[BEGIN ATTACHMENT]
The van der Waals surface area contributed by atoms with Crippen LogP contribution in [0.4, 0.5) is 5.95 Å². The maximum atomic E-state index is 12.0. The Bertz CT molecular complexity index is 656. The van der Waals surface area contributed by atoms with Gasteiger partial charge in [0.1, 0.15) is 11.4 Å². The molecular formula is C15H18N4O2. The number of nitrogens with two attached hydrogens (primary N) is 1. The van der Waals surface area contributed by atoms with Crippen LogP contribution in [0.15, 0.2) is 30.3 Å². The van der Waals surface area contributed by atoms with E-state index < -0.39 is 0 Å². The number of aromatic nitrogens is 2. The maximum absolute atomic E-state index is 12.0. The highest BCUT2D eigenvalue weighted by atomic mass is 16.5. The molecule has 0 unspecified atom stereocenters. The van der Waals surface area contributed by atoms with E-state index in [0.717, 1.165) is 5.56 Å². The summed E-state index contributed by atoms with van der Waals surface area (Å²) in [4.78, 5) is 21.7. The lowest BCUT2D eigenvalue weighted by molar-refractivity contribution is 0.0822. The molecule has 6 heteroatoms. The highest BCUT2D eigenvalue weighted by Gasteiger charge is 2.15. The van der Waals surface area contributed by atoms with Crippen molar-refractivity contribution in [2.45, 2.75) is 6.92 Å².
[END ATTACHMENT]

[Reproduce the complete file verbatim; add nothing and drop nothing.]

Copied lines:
The van der Waals surface area contributed by atoms with Crippen LogP contribution in [0.4, 0.5) is 5.95 Å². The maximum atomic E-state index is 12.0. The Bertz CT molecular complexity index is 656. The van der Waals surface area contributed by atoms with Gasteiger partial charge in [0.1, 0.15) is 11.4 Å². The molecular formula is C15H18N4O2. The number of nitrogens with two attached hydrogens (primary N) is 1. The van der Waals surface area contributed by atoms with Crippen LogP contribution in [0.15, 0.2) is 30.3 Å². The van der Waals surface area contributed by atoms with E-state index < -0.39 is 0 Å². The number of aromatic nitrogens is 2. The maximum absolute atomic E-state index is 12.0. The highest BCUT2D eigenvalue weighted by atomic mass is 16.5. The molecule has 0 unspecified atom stereocenters. The van der Waals surface area contributed by atoms with E-state index in [0.717, 1.165) is 5.56 Å². The summed E-state index contributed by atoms with van der Waals surface area (Å²) in [4.78, 5) is 21.7. The lowest BCUT2D eigenvalue weighted by molar-refractivity contribution is 0.0822. The molecule has 6 heteroatoms. The highest BCUT2D eigenvalue weighted by Gasteiger charge is 2.15. The van der Waals surface area contributed by atoms with Crippen molar-refractivity contribution in [2.45, 2.75) is 6.92 Å².